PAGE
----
MONACA, Pennsylvania — Along the banks of the Ohio River here, thousands of workers are assembling the region’s first ethane cracker plant. It’s a conspicuous symbol of a petrochemical and plastics future looming across the Appalachian region.
More than 70 construction cranes tower over hundreds of acres where zinc was smelted for nearly a century. In a year or two, Shell Polymers, part of the global energy company Royal Dutch Shell, plans to turn what’s called “wet gas” into plastic pellets that can be used to make a myriad of products, from bottles to car parts.
Two Asian companies could also announce any day that they plan to invest as much as $6 billion in a similar plant in Ohio. There’s a third plastics plant proposed for West Virginia.
With little notice nationally, a new petrochemical and plastics manufacturing hub may be taking shape along 300 miles of the upper reaches of the Ohio River, from outside Pittsburgh southwest to Ohio, West Virginia and Kentucky. It would be fueled by a natural gas boom brought on by more than a decade of hydraulic fracturing, or fracking, a drilling process that has already dramatically altered the nation’s energy landscape—and helped cripple coal.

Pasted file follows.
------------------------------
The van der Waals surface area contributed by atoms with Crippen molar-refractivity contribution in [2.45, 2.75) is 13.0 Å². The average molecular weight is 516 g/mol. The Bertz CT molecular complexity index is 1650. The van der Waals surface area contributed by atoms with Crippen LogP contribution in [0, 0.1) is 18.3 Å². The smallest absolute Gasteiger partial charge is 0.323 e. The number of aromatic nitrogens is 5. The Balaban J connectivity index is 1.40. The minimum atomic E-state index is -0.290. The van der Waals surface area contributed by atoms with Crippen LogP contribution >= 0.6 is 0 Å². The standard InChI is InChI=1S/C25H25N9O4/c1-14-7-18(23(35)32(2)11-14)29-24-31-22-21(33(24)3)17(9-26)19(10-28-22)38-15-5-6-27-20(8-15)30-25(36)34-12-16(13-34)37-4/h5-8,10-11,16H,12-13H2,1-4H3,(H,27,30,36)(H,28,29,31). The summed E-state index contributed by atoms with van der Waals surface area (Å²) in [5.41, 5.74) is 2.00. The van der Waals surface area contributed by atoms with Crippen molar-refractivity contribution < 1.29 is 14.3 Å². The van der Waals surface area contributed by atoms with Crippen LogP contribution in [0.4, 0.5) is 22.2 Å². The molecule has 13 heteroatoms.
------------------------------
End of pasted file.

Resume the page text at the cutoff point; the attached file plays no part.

But there’s a climate price to be paid. Planet-warming greenhouse gas emissions from the Shell plant alone would more or less wipe out all the reductions in carbon dioxide that Pittsburgh, just 25 miles away, is planning to achieve by 2030. Drilling for natural gas leaks methane, a potent climate pollutant; and oil consumption for petrochemicals and plastics may account for half the global growth in petroleum demand between now and 2050.
The natural gas that’s pulled from deep underground in the Utica and Marcellus shale formations has done more than outcompete coal for electricity generation.
Drilling companies have also extracted a lot of natural gas liquids, particularly ethane, also called wet gas. It’s used to produce ethylene, which then gets turned into plastics, providing an additional revenue stream for the oil and gas industry. It’s the industry’s latest play, and it comes at a time when industry analysts and the federal government say the demand for plastics is skyrocketing.
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